William Bligh was an educated man who recognized that good diet and sanitation improved the welfare of his crew. He was careful about the quality of the crew’s food, and ordered his men to keep the ship clean. He rearranged the crew’s work schedule creating three shifts instead of two which allowed the men to get a longer uninterrupted period of sleep.

In October of 1788, the Bounty arrived in Tahiti. They stayed there five months to allow the young Breadfruit plants to mature to a point where they could be safely transported. William Bligh permitted his men to live on the island instead of on the ship; which may have proven to be his fatal mistake. Many men got tattoos and a significant number formed relationships with the women there. Fletcher Christian married. The crew became socialized to the culture of the Tahitians and the pleasant atmosphere of the island. While in Tahiti, Bligh tried to keep the spread of venereal disease under control, although unsuccessful.

As the time for departure came closer, tensions between Bligh and his officers became stressed. The Captain did have the trait of excess vanity and entitlement but not to the extent depicted in fiction. The crew, unaccustomed to the rough sea life, was reluctant to leave their new found paradise. They had been given unusual freedom by their captain while on the island and they did not want it withdrawn.

Twenty three days after leaving Tahiti, Fletcher Christian and some of his followers broke into Bligh’s cabin, tied him up, and brought him on deck. The Bounty had been taken over without a fight by less than half the crew. Of the seven “officers,” six remained loyal to Bligh; only Christian mutinied. Of the crew, 19 of the 35 mutinied.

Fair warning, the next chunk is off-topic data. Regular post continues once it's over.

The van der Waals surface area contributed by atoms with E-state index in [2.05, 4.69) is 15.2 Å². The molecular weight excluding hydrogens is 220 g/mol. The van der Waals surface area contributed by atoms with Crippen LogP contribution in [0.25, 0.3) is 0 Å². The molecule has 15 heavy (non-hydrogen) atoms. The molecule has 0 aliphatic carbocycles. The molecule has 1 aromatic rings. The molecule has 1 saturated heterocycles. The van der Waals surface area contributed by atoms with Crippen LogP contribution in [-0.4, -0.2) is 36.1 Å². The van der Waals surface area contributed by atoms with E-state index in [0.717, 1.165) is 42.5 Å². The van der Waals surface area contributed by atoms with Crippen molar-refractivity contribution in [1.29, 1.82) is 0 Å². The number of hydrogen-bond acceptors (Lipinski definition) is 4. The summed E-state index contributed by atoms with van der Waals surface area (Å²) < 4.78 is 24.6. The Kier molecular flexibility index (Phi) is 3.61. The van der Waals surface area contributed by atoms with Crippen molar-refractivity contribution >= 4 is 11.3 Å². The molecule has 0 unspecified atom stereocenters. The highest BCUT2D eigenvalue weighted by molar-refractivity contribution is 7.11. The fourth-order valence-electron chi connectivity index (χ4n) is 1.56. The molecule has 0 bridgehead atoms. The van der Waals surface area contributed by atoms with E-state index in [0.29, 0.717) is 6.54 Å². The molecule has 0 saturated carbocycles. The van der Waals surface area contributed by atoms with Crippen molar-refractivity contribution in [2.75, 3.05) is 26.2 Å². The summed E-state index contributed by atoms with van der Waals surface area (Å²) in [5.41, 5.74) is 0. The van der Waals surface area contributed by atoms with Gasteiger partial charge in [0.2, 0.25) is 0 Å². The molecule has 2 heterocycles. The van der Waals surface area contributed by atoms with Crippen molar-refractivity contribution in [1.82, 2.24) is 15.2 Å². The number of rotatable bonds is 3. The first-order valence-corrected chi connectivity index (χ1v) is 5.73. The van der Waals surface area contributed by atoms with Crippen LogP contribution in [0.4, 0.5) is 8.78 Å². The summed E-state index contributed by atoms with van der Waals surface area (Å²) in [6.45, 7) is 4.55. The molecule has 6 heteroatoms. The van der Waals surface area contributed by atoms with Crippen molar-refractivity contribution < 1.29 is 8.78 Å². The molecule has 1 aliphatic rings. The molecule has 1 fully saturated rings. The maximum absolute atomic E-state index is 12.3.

The mutineers ordered that Bligh, the ship’s master, two midshipmen and several more loyal crew members into the ship’s launch. They were given four cutlasses, a compass, and enough food and water to reach the nearest port. They were not given any charts or a sextant to give them a location. The Bounty sailed off back to Tahiti. William Bligh was an exceptional navigator however and took the small band on a 3,618 nautical mile voyage to Timor (Indonesia) in 47 days. It stands today as a near impossible achievement. Only one man was lost, killed by natives on the island of Tofua.

Fletcher Christian and his men moved from island to island for some time trying to avoid the Royal Navy which had sent ships out to capture them. Several remained in Tahiti and others settled on Pitcairn Island. They sunk to Bounty to avoid detection. When the Navy arrived at Tahiti they rounded up 14 mutineers and returned them to England. Four died in route but 10 arrived ready for trial. Only three were hanged. The others were acquitted or pardoned largely due to the forgiving testimony of Bligh himself. William Bligh was honorably acquitted for the loss of the Bounty.

Captain Bligh resumed his naval career; commanding large multi-cannoned “ships of the line.” He proved himself a very loyal, able, and heroic servant of the Crown. In 1805, he became the Governor of New South Wales in the Australian Territory. Prior to his death in 1817, William Bligh was promoted to Vice Admiral of the Royal Navy.

Was he a stern disciplinarian who demanded loyalty? Yes. Was he an intolerant tyrant who abused his crew sadistically? Certainly not.